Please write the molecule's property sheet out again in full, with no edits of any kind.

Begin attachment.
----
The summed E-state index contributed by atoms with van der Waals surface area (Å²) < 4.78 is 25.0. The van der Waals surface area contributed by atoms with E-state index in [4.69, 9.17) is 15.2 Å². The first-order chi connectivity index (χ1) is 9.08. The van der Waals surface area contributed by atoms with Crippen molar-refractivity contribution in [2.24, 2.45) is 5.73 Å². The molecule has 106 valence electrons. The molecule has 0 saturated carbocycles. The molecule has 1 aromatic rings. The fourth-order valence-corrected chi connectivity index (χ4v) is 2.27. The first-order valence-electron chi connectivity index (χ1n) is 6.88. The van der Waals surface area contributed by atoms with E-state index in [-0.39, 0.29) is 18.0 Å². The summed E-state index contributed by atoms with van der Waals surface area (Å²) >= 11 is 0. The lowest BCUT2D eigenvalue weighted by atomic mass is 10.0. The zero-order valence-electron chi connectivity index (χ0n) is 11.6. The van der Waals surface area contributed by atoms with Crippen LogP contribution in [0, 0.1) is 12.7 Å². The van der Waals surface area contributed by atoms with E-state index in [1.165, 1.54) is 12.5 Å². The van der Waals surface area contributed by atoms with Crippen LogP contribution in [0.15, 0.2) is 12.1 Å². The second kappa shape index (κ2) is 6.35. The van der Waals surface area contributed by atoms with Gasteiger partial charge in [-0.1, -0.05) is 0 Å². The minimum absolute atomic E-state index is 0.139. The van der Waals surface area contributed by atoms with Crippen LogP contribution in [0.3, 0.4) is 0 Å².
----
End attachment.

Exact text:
The summed E-state index contributed by atoms with van der Waals surface area (Å²) < 4.78 is 25.0. The van der Waals surface area contributed by atoms with E-state index in [4.69, 9.17) is 15.2 Å². The first-order chi connectivity index (χ1) is 9.08. The van der Waals surface area contributed by atoms with Crippen molar-refractivity contribution in [2.24, 2.45) is 5.73 Å². The molecule has 106 valence electrons. The molecule has 0 saturated carbocycles. The molecule has 1 aromatic rings. The fourth-order valence-corrected chi connectivity index (χ4v) is 2.27. The first-order valence-electron chi connectivity index (χ1n) is 6.88. The van der Waals surface area contributed by atoms with E-state index in [-0.39, 0.29) is 18.0 Å². The summed E-state index contributed by atoms with van der Waals surface area (Å²) >= 11 is 0. The lowest BCUT2D eigenvalue weighted by atomic mass is 10.0. The zero-order valence-electron chi connectivity index (χ0n) is 11.6. The van der Waals surface area contributed by atoms with Crippen LogP contribution in [0, 0.1) is 12.7 Å². The van der Waals surface area contributed by atoms with E-state index in [1.165, 1.54) is 12.5 Å². The van der Waals surface area contributed by atoms with Crippen LogP contribution in [0.15, 0.2) is 12.1 Å². The second kappa shape index (κ2) is 6.35. The van der Waals surface area contributed by atoms with Gasteiger partial charge in [-0.1, -0.05) is 0 Å². The minimum absolute atomic E-state index is 0.139. The van der Waals surface area contributed by atoms with Crippen LogP contribution in [0.3, 0.4) is 0 Å².